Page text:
Congress F*cks America In Budget Deal

Items Sneaked Into the Budget Bill Congress Doesn’t Want You to See That F*cked America.

The $1.1 trillion budget bill just signed into law by President Obama is the last thing Congress passed before adjourning for the year and heading home. Lawmakers knew this was a must-pass bill to avoid a government shutdown, so they made sure to pack it full of goodies for their top donors. What’s been largely missed in the breadth of coverage about this bill is just how atrocious many of these last-minute provisions are, that were hidden in the bill’s enormous volume of text at late-night hours.

1. Ban on domestic oil exports lifted

Since the Gerald Ford administration, Congress has banned the sale of American oil to the international market. The ban was largely to benefit American oil refineries, who need the ban to compete with oil refineries in countries that operate cheaply due to the lack of clean air regulations. But after the ban on oil exports is lifted, many American refineries could run the risk of shutting down, since oil companies can refine their oil outside of the US and turn even larger profits. This move will benefit the companies in a major way, rewarding them for their investment in lobbying and campaign contributions. In 2013 and 2014 alone, Big Oil spent over $326 million on buying politicians and Congressional votes.

2. There’s enough corporate tax breaks to provide free college to everyone for 9 years

One of the major provisions of the spending bill was the “Tax Extenders” package, which makes a vast number of tax breaks permanent. While some of the tax breaks will help working families, like the extension of the Earned Income Tax Credit and the Child Tax Credit, 60 percent, or roughly $350 billion of the tax breaks are for corporations. This includes a tax break called “active financing” which helps corporations keep money made in the US stashed in overseas tax havens. The $622 billion in tax breaks is enough to fund tuition-free public college for 9 years.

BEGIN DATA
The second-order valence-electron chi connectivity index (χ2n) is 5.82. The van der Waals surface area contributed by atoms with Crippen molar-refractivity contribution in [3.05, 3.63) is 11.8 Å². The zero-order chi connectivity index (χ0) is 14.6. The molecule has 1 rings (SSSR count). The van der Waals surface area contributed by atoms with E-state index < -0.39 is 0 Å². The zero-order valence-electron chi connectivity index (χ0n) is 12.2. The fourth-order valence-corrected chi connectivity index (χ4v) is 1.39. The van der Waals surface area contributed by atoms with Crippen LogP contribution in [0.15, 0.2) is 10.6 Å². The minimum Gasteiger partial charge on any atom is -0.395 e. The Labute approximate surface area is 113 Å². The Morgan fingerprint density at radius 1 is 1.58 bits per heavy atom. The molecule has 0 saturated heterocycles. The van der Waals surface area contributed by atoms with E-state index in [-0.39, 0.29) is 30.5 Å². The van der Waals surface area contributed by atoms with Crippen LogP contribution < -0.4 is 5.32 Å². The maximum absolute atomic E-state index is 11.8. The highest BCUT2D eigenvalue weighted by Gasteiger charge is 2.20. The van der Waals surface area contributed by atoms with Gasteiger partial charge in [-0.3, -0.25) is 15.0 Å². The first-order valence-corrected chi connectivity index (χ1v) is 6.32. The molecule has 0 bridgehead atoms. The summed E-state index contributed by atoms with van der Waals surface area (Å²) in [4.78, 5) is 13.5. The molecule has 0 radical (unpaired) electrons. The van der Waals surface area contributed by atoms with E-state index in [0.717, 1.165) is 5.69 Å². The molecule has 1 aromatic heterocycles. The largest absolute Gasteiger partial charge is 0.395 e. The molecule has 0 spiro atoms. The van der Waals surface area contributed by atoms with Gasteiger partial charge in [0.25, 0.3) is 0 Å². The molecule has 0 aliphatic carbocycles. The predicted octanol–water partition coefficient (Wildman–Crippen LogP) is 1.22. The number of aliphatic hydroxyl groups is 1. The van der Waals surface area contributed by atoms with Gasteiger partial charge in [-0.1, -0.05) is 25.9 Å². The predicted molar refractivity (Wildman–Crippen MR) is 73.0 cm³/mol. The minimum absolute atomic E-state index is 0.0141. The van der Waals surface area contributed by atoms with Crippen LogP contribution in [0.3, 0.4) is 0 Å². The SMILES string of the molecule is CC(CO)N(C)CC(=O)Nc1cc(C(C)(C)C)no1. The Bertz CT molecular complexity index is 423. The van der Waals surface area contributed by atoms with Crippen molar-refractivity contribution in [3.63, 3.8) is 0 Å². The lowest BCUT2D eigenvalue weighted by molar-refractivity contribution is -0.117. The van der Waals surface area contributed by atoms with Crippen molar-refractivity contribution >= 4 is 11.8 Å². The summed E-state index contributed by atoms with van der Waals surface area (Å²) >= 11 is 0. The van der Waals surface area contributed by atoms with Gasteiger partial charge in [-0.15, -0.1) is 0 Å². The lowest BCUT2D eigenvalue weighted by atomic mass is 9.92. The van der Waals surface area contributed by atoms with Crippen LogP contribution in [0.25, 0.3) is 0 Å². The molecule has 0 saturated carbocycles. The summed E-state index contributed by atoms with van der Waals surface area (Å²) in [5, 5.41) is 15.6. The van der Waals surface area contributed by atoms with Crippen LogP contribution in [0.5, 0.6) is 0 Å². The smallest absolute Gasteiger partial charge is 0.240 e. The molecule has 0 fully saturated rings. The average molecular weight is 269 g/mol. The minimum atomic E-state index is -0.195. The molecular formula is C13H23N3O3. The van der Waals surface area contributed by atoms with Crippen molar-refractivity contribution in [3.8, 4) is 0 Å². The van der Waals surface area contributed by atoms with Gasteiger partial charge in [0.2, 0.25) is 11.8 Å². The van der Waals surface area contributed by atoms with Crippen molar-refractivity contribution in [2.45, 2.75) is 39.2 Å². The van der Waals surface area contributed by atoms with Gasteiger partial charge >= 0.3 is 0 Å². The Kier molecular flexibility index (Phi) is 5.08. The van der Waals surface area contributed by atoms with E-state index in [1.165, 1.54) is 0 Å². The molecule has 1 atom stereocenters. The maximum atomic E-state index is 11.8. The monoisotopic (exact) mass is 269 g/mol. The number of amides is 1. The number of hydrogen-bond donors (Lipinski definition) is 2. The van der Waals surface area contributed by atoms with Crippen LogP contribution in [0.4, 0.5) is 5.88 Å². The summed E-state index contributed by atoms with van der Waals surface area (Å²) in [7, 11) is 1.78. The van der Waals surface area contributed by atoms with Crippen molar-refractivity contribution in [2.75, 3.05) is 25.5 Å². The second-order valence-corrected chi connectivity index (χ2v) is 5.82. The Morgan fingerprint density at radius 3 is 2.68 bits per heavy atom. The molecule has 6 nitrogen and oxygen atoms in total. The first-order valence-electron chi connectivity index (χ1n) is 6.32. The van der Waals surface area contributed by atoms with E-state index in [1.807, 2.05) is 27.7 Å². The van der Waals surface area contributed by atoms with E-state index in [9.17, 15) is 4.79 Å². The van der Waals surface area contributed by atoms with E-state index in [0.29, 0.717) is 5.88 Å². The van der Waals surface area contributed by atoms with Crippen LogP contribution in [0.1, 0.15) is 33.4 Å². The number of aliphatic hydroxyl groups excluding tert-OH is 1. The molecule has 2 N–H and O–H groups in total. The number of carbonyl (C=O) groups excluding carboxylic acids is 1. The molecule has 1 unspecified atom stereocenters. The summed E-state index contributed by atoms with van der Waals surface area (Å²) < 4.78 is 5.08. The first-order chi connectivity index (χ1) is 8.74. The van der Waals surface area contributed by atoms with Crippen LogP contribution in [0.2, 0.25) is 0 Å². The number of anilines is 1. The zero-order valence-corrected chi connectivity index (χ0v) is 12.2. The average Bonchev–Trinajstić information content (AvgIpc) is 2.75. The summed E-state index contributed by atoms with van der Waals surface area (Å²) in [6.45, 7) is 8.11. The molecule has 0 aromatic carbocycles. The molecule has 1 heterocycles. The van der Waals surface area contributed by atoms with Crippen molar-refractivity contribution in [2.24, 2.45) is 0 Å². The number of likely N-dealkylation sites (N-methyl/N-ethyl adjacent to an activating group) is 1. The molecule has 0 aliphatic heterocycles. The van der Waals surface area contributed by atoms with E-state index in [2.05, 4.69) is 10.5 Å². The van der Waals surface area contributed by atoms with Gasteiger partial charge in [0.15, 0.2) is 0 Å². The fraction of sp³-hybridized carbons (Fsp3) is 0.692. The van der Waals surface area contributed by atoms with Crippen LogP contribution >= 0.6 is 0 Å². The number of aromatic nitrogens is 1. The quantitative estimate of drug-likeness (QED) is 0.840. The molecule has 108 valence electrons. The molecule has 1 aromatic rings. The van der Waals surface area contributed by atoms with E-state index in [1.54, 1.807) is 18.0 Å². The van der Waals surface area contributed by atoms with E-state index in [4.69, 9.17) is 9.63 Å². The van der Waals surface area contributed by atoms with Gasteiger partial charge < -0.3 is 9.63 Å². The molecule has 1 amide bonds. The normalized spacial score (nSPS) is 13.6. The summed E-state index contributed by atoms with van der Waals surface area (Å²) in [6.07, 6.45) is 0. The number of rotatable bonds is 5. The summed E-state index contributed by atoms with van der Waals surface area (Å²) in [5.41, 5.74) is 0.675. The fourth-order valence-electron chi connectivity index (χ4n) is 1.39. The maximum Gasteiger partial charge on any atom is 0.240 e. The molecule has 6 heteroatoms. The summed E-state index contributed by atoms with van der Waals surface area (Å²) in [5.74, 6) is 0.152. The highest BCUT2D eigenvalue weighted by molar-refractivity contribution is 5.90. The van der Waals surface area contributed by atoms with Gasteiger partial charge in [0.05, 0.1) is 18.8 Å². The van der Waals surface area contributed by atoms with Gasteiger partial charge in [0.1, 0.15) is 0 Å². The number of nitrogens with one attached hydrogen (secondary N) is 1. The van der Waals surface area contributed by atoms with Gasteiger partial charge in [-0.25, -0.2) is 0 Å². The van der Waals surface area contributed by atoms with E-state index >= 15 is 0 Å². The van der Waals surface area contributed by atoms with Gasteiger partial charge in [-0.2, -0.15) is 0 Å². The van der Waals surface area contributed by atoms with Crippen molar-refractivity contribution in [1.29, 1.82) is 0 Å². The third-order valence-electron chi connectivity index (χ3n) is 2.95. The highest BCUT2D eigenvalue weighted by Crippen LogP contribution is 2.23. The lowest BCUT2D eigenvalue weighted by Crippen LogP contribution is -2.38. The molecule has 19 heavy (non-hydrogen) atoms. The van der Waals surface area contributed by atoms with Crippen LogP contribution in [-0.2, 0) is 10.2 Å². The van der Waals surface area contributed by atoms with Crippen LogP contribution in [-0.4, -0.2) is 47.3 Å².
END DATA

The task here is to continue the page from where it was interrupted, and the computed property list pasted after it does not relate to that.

3. Ban on IRS action against organizations abusing their tax exempt status

One of the main campaign finance wins for the GOP was hamstringing the IRS’ enforcement of tax-exempt rules for nonprofit organizations that engage in illegal activity. Now, when a 501(c)(4) organization engages in illegal political activity, it runs essentially zero risk of losing its tax-exempt status. This will likely pave the way for politically-active C4 organizations, like Karl Rove’s Crossroads GPS, to take in even more money from undisclosed donors. Theoretically, this could mean that foreign governments could spend money influencing American elections, as a former FEC commissioner noted.

4. Corporations don’t have to disclose political activity to shareholders

On page 1,982 of the budget bill, Republicans concealed language that prevents the Securities and Exchange Commission from requiring corporations disclose their political activity to shareholders. This is likely a response to grassroots mobilization among shareholders demanding the companies they invest in dicslose how they spent their vast reserves to influence elections. With the passage of this bill, there’s no way the federal government can require disclosure.

5. CISA surveillance bill added

In the wake of the recent mass shooting in San Bernardino, Congress renewed its push for the Cyber Internet Security Act (CISA) a controversial internet surveillance bill that would give private companies legal immunity from sharing users’ most intimate data with the federal government. House Speaker Paul Ryan snuck CISA into the must-pass budget bill to bypass procedural holdups. It would also make it even easier for the government to spy on citizens’ internet activity, streamlining the process between the Department of Homeland Security, the National Security Agency, and federal courts.